"Man, I'm tired. It’s hard trying to do something every single day.”
“Yeah, I bet. I can’t wait for you to pick back up on that thread,” he says, a knowing smile on his face.
I know exactly what Steve means by “that thread.” He means the thread about the guy. He means, “When are you going to get real again and tell us what happened with that guy you wrote about?”
Because whether I like it or not, I’m the main character of this bouncy ball shit, so it’s silly of me to believe I can gloss over personal things. I’ve passed that point by starting this in the first place - either I have to put it all out there, or hide it away.
But what's the best way to tell the people who read this that I’ve boxed myself into a corner here?
“I’m interested in seeing where you go with it,” Steve says.
Yeah. Me too.
Bouncy Ball # 73 – Giannetta
“I’d like to share with you guys today,” she says, taking a seat onstage at this Christian open mic. “I want to talk about following God. Because when you’re younger, and you want to follow God, everyone is behind you. They say, ‘Go out in the world and share God’s light!’ But really, they want you to be successful.”
“See, I grew up in Virginia, and when I was in high school, I was an egghead. When it was time to go off to college, I applied to all these schools that I couldn’t afford, but I prayed to the Lord for an answer. I remember being in church one day, and I heard God’s voice speaking to me. It was so clear. He said, ‘Go to New York.’ And a few days later, I found out that I got a scholarship to an Ivy League school in New York.”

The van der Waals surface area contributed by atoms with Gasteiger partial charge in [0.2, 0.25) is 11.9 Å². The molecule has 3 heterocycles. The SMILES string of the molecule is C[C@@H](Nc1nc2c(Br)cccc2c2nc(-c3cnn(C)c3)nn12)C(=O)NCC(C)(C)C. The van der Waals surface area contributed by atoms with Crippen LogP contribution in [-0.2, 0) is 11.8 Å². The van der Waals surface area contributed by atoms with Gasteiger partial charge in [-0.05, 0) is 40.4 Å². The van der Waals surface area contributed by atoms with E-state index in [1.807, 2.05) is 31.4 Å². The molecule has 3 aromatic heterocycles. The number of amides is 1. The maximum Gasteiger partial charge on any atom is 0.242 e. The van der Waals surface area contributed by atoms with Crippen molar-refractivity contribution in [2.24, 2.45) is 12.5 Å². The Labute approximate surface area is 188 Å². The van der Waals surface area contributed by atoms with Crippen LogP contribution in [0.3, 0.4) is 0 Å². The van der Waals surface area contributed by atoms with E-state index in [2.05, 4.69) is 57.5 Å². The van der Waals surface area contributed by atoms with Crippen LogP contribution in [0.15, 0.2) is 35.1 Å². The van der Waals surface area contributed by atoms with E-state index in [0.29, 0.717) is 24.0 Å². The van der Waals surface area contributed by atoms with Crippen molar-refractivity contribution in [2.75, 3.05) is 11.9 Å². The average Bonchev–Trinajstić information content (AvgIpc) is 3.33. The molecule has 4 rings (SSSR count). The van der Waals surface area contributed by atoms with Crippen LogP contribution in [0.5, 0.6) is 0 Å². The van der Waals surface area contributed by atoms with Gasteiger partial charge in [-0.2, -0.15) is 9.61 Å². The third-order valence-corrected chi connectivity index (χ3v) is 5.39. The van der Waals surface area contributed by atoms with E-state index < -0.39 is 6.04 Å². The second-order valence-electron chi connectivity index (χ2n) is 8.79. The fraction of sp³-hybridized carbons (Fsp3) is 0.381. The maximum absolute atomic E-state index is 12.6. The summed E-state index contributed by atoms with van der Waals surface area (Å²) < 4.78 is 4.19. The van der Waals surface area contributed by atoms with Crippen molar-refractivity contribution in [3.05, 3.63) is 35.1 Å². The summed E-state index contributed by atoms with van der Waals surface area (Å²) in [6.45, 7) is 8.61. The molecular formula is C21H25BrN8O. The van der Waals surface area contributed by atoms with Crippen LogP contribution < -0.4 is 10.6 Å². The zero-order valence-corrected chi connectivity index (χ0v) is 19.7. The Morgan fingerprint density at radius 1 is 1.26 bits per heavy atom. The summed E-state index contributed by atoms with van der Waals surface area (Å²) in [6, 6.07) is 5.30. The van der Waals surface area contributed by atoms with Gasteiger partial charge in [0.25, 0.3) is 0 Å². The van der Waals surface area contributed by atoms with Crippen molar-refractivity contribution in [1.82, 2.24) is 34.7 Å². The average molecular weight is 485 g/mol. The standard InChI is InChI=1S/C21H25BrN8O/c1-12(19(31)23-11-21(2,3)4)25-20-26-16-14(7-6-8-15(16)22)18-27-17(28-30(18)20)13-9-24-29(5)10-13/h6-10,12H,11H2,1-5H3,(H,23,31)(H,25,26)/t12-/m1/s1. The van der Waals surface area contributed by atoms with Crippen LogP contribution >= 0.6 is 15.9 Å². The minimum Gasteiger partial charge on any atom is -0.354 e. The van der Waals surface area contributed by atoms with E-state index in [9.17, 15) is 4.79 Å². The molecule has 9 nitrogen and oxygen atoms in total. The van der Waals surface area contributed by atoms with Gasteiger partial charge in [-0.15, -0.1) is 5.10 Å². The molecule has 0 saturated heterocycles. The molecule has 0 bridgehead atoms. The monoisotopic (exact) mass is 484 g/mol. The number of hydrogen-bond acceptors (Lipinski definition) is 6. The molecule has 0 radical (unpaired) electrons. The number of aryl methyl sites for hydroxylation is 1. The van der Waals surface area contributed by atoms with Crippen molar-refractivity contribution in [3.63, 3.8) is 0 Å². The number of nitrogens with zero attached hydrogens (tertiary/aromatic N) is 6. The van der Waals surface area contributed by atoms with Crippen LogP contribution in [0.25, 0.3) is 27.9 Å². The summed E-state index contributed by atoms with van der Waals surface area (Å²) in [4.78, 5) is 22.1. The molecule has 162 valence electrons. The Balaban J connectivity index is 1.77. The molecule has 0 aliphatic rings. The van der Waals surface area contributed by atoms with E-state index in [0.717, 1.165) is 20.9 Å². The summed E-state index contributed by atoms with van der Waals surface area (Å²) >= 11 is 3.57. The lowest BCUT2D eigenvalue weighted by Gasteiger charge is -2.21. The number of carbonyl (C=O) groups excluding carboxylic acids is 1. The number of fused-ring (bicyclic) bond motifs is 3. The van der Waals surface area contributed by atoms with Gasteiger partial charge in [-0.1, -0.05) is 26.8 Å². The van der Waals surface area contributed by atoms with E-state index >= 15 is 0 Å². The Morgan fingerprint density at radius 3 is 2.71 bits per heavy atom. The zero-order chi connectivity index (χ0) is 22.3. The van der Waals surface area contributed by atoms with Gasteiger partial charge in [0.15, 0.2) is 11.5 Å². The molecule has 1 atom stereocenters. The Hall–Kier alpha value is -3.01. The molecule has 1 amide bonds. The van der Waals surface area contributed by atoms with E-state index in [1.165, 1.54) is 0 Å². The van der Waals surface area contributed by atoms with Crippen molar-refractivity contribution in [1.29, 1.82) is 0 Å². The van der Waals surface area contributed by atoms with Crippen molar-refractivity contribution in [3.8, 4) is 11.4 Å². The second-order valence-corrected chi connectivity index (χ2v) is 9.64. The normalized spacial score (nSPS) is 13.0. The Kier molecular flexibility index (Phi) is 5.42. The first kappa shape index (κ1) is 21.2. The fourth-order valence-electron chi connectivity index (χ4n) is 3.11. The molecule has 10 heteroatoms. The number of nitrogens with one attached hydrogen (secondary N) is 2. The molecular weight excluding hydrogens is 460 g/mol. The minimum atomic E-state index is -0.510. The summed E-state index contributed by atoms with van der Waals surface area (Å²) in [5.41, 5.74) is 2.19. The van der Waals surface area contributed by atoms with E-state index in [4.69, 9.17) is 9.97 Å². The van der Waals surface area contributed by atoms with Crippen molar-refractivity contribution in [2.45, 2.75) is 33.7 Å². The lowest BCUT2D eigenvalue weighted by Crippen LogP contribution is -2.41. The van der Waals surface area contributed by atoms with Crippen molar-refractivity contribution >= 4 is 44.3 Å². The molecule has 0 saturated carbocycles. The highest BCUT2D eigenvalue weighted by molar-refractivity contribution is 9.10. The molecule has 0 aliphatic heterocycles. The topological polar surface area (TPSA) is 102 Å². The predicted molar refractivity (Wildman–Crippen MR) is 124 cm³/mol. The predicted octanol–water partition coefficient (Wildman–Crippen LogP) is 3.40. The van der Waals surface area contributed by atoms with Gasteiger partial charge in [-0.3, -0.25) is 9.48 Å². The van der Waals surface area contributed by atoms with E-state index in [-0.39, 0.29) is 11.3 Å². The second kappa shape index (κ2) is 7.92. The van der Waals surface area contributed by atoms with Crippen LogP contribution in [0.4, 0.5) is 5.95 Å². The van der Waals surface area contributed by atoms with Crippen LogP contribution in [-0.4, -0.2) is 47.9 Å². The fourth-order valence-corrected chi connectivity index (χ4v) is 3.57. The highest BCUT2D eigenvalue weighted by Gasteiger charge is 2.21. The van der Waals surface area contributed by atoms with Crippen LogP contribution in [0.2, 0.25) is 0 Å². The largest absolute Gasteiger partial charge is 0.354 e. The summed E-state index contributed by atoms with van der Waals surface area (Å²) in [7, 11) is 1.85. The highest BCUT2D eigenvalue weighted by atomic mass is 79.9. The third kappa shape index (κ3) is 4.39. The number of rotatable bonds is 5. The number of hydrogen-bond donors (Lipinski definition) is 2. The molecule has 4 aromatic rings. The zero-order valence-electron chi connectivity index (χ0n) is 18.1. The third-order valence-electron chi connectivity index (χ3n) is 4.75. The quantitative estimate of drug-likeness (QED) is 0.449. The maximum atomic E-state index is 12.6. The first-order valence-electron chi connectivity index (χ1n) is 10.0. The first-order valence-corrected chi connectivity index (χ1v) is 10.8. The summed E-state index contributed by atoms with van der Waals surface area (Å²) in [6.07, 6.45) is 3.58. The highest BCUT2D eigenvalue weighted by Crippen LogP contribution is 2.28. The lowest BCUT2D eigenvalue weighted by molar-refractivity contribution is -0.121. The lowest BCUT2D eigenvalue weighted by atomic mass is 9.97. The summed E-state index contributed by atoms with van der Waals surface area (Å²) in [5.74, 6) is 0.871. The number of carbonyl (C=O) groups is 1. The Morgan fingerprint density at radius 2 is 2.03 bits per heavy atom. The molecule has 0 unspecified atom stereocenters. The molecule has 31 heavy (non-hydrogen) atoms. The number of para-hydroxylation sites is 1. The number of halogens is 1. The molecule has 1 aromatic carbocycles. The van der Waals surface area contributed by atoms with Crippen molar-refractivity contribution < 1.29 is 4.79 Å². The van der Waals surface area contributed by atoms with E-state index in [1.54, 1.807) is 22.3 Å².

She switches the microphone to her opposite hand.
“So I went to New York, and I was in my third year studying. And then I heard God speak to me again, only this time, he tells me I have to go to Arizona and be with a Native American tribe! And I was like, ‘Come on, God. Are you sure?’ But that’s what God wanted. So I left school and headed out to Arizona, and I had no idea what I was doing. I just basically showed up and said, ‘The Lord told me to come here.’”
Giannetta tells a series of stories just like this – moments in her life when God personally told her to follow him in a direction that she hadn’t intended to go: Arizona to Oregon to Africa to Australia to L.A. She talks about how every time she calls her mom to tell her about God's work that she's doing, her mom says, "That's nice. Have you found a job yet?"
It’s interesting, the difference between saying you have faith and actually living that faith. It takes a bold person to look someone in the face and say, “The Lord sent me here.” To a much smaller degree, it’s how I feel when I look someone in the face and say, “Here’s a bouncy ball. I believe they mean things.”
When Giannetta gets offstage, she sits next to me.
“I liked your share,” I say. “Can I give you this bouncy ball? I believe they’re good luck.”